City: Vanishing Chinese walls

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The Independent Online
THE CITY'S market-makers were less than amused by the Office of Fair Trading's decision last week to hold yet another investigation into their activities, to ensure that they are still operating in the public interest. It last carried out this exercise six years ago and found nothing to offend it.

Brokers and institutions claim that the so-called Chinese walls separating the different departments of some integrated securities houses are non-existent when it really matters. Integrated houses are the businesses that combine a market-maker with a broking operation and a merchant bank. The concept has been under suspicion ever since it became widespread as part of the Big Bang deregulation in 1986.

At first, the companies involved made solemn promises that breaches were either impossible or, if discovered, would be dealt with severely. That is still the official position. It is pure fantasy.

This is not to doubt the integrity of those at the top of these big groups. But human nature being what it is, life on the trading floor is rather different. If a takeover bid or a placing is in the offing, it is all too easy for a corporate finance team to tip off the market makers to adjust their books - and their prices. This can take the form of front-running, in which the market-making arm buys or sells as appropriate ahead of an announcement. That can be highly dangerous, as it can involve the criminal offence of insider trading. Less controversial but no less corrupt, if an analyst from one of the big firms picks up a useful nugget, it is highly tempting to tell the sales and market-making people before his clients.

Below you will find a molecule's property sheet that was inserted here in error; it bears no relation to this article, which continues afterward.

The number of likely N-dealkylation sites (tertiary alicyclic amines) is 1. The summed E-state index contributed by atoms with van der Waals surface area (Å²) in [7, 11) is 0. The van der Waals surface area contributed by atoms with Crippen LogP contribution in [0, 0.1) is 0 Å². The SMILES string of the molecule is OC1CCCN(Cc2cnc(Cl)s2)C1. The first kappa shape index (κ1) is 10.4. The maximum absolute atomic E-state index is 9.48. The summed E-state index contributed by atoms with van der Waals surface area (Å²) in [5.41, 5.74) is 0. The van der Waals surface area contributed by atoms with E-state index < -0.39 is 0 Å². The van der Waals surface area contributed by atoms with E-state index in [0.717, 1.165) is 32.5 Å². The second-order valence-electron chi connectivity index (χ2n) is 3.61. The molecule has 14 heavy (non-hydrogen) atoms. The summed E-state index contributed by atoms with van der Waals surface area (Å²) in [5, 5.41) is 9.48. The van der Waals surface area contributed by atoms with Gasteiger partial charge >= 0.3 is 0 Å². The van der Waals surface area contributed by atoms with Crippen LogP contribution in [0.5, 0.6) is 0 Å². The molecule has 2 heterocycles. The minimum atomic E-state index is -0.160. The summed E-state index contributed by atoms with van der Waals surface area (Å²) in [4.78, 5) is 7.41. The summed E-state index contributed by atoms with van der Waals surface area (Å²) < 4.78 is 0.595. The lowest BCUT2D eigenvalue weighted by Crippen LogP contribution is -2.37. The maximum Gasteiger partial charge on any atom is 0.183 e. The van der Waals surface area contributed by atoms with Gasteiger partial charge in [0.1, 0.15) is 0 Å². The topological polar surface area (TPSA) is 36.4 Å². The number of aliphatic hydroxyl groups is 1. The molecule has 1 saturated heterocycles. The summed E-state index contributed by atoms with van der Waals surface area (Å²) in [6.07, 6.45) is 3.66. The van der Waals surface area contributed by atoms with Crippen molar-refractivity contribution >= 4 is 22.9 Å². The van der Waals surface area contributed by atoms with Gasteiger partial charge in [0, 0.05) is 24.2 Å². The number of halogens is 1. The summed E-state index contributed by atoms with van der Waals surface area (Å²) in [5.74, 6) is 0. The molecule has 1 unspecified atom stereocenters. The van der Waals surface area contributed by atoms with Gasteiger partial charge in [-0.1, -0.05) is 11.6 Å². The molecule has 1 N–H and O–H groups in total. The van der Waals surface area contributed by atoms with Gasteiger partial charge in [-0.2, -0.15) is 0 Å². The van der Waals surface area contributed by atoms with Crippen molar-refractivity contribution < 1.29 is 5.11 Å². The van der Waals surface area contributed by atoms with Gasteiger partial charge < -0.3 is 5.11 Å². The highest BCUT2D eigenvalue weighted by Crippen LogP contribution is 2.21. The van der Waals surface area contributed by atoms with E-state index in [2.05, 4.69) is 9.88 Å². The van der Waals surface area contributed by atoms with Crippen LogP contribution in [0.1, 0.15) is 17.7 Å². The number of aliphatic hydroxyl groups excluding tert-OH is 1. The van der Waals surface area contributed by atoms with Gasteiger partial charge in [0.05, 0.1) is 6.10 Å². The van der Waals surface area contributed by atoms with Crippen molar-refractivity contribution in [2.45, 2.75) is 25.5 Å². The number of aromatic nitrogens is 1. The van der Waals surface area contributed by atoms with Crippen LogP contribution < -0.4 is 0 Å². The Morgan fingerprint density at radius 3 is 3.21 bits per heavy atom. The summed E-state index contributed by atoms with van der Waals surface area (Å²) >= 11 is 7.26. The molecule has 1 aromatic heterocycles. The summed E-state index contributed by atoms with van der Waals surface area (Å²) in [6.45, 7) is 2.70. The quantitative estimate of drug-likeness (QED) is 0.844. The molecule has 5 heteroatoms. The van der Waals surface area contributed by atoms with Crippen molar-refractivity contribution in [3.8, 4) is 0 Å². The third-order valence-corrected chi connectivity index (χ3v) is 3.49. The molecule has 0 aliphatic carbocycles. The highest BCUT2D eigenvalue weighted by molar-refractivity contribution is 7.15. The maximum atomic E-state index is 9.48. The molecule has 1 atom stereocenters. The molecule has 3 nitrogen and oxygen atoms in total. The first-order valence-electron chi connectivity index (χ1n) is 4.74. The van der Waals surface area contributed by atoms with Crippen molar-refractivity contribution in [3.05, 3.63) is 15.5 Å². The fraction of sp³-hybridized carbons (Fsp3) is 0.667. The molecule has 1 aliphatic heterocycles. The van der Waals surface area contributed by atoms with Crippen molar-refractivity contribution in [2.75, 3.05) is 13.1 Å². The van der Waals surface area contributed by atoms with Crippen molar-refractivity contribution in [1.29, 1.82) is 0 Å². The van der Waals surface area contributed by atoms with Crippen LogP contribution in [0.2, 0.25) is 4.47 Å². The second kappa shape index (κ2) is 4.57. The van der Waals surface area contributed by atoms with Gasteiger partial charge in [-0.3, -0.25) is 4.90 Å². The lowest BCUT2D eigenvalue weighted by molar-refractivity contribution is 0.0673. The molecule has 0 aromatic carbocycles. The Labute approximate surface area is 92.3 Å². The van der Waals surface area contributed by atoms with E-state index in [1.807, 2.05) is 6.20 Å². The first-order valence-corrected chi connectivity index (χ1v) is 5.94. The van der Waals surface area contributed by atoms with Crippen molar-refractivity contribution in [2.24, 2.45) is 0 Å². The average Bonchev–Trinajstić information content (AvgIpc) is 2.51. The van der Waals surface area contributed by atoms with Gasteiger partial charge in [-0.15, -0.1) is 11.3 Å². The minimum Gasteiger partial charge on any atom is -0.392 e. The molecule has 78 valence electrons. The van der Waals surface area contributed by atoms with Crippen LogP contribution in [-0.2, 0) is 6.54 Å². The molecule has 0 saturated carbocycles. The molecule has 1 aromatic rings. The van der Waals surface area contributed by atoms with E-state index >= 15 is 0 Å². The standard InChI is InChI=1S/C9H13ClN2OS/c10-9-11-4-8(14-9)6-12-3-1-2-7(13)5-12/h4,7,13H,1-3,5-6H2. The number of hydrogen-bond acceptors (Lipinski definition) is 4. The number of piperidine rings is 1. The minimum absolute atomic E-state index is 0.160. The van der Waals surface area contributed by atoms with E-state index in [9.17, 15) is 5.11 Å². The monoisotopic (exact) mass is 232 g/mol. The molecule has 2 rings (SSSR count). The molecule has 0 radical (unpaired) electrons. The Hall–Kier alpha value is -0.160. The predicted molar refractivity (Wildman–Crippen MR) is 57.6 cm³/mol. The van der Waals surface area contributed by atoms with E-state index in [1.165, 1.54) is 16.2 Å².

These abuses are said to be rare. Unfortunately, we can only take the integrated firms' word for that. However, where there is considerable money to be made at the cost of a stroll across an office or a drink in a nearby wine bar, that money will tend to get made - with or without the prompting of senior executives.

The OFT should look at much tighter policing. Because of the physical proximity of different departments, effective policing is going to have to be extremely elaborate and labour-intensive. The problem is not above having doors watched and telephone tapes monitored - and then the pressure turns on to the policers.

The fact is that the problem has so far been taken nowhere near seriously enough, considering the millions of pounds at stake every day.

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